Once up and running, the SA yacht ocean racing team will seek registration with both the Sport and Recreation South Africa (SRSA) as well as the SA Sports Council and Olympic Committee (SASCOC).
Ms Nhlumayo shares the rationale: “The essence of this is to form a South African Sailing Challenge Syndicate that will participate in the 2017 Volvo Ocean Race with competitive challenge, featuring a transformed team found from a national talent search. Underpinning this will be a commercial challenge to lure investments into South Africa and the continent (Invest Africa) highlighting and marketing lucrative investment projects to global investors and marketing key industries. In addition, there will also be a global fundraising angle for a charity foundation
According to Ms Nhlumayo, to ensure sustainability and longevity of the SA yacht ocean racing team initiative as well as provide opportunity for expanded maritime sector skills development, a South Africa Oceans Trust was announced during the Volvo Ocean Race 2014 Cape stopover in October.
She explains: “The trust‘s vision is to create career opportunities and transform the South African ocean racing sector. It has been set up to attract investment from founding membership, government and corporates and its main goals will be to develop ocean racing structures and set up an ocean racing college to educate youth selected through SA Sailing National Structure/SAMSA Maritime Development Structures.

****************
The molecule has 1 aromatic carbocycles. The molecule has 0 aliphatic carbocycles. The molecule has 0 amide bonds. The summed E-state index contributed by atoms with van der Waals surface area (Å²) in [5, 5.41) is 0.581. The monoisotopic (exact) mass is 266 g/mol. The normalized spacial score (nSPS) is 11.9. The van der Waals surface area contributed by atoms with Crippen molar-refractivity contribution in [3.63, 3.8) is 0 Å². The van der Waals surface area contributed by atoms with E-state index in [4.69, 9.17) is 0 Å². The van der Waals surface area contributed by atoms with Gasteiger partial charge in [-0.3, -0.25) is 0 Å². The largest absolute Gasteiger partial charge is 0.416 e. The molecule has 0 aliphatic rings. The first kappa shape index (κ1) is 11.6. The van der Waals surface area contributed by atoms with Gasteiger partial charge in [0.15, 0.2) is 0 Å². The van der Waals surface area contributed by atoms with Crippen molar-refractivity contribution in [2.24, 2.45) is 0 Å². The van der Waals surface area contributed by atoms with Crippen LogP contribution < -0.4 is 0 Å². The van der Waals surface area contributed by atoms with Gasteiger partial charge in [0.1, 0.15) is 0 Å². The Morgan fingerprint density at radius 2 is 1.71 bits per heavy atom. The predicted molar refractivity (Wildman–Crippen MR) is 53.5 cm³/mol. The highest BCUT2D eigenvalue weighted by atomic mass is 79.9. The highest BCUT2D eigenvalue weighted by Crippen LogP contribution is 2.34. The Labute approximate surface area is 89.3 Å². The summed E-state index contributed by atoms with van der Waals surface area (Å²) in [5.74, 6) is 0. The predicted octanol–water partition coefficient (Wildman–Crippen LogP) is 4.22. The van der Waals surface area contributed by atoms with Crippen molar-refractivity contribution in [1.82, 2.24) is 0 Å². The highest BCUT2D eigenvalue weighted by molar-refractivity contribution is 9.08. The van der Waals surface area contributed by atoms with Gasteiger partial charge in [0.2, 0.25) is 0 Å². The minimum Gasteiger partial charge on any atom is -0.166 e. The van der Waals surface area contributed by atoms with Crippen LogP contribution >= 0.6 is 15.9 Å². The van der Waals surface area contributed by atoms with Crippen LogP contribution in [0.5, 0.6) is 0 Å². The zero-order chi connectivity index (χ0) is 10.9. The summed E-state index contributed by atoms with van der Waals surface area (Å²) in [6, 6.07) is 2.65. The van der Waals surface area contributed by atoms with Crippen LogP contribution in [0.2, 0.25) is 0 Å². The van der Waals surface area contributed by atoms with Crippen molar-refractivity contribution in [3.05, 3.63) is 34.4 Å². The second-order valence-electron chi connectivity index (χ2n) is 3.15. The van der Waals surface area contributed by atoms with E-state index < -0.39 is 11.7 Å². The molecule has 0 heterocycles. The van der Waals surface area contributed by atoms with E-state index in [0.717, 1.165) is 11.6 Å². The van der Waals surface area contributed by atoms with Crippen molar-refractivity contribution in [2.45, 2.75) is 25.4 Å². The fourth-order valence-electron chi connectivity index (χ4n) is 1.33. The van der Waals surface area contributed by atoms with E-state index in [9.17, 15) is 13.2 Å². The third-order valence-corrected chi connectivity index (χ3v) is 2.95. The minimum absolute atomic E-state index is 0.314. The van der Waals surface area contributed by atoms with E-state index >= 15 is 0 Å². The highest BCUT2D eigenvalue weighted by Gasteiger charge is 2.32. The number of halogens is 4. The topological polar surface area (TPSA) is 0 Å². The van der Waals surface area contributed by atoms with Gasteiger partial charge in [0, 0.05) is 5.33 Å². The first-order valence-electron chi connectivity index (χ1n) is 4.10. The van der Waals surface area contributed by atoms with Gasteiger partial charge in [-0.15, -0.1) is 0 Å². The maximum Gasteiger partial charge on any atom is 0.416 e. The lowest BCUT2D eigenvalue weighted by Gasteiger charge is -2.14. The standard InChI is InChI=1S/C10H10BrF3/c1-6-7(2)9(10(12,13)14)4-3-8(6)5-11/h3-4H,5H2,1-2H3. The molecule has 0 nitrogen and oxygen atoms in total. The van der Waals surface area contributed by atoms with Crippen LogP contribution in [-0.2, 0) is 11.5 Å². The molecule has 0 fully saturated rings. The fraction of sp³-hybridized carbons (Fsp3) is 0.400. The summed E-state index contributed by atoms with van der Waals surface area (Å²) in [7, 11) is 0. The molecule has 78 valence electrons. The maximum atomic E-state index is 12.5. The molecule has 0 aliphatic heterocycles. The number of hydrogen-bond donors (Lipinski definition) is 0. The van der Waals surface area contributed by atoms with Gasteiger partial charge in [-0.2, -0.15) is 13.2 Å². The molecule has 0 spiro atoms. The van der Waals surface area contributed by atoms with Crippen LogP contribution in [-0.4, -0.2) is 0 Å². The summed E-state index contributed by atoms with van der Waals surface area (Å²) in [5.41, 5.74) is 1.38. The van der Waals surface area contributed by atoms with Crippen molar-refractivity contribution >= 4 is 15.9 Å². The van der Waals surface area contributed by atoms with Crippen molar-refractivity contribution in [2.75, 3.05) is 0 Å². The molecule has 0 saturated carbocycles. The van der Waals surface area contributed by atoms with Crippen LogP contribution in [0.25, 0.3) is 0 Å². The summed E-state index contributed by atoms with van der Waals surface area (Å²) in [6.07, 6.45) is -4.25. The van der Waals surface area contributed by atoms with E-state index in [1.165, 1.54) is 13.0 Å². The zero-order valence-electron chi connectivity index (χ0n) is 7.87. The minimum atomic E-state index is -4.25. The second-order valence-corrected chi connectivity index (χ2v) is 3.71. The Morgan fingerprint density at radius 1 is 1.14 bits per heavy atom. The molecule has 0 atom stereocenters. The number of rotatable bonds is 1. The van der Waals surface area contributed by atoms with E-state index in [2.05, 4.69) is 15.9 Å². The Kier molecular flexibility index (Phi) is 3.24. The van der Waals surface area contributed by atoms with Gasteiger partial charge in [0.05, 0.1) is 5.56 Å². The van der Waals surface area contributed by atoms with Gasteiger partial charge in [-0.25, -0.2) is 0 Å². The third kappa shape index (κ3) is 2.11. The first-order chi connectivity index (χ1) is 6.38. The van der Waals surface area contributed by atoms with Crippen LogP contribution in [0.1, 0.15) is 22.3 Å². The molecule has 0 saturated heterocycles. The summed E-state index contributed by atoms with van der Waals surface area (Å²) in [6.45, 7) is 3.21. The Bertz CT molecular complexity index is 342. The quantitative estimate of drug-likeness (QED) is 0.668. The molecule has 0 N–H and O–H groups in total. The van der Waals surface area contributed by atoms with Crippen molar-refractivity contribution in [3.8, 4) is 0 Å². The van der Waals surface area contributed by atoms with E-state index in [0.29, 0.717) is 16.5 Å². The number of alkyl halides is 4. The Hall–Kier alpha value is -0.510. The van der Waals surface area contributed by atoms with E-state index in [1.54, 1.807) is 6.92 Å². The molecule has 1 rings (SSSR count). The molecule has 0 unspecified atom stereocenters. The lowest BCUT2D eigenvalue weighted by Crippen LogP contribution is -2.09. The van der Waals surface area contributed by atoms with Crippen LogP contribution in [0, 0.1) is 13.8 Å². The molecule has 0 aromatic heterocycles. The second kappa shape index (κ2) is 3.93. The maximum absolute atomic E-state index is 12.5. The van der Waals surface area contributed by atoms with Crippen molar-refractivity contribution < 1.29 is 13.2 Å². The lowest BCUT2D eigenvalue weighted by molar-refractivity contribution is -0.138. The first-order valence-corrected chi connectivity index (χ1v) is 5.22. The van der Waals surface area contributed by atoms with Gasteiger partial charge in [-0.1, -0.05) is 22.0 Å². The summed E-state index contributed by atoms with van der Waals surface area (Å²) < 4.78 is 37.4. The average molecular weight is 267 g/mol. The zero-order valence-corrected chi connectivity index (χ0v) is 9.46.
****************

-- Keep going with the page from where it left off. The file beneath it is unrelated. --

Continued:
“The college will operate as a commercial training college including international paying students as well as youth funded by the trust to promote transformation in the ocean sector,’ she says.
Meanwhile, SAMSA partners in the endeavor, Worldsport; has described the launch of the inaugural national Ocean Festival initiative later this month as positively exemplary of the progress that can be achieved with close collaboration between public and private sector role-players and stakeholders.
Worldsport has worked closely with SAMSA since conceptualization of the initiative.
Speaking from Cape Town, Bruce Parker-Forsyth, CEO of Worldsport said: "Partnerships between the public and private sector are effective vehicles to boost job creation and to raise awareness of public sector strategy.
“In particular, SAMSA's initiation of an event such as the South African Ocean Festival will provide a brilliant platform through which to engage the public and secure support in their vigorous pursuit to unlock the potential and possibilities of our oceans for the benefit our economy. Worldsport South Africa is proud to support SAMSA through the delivery of the very first South African Ocean Festival," he said.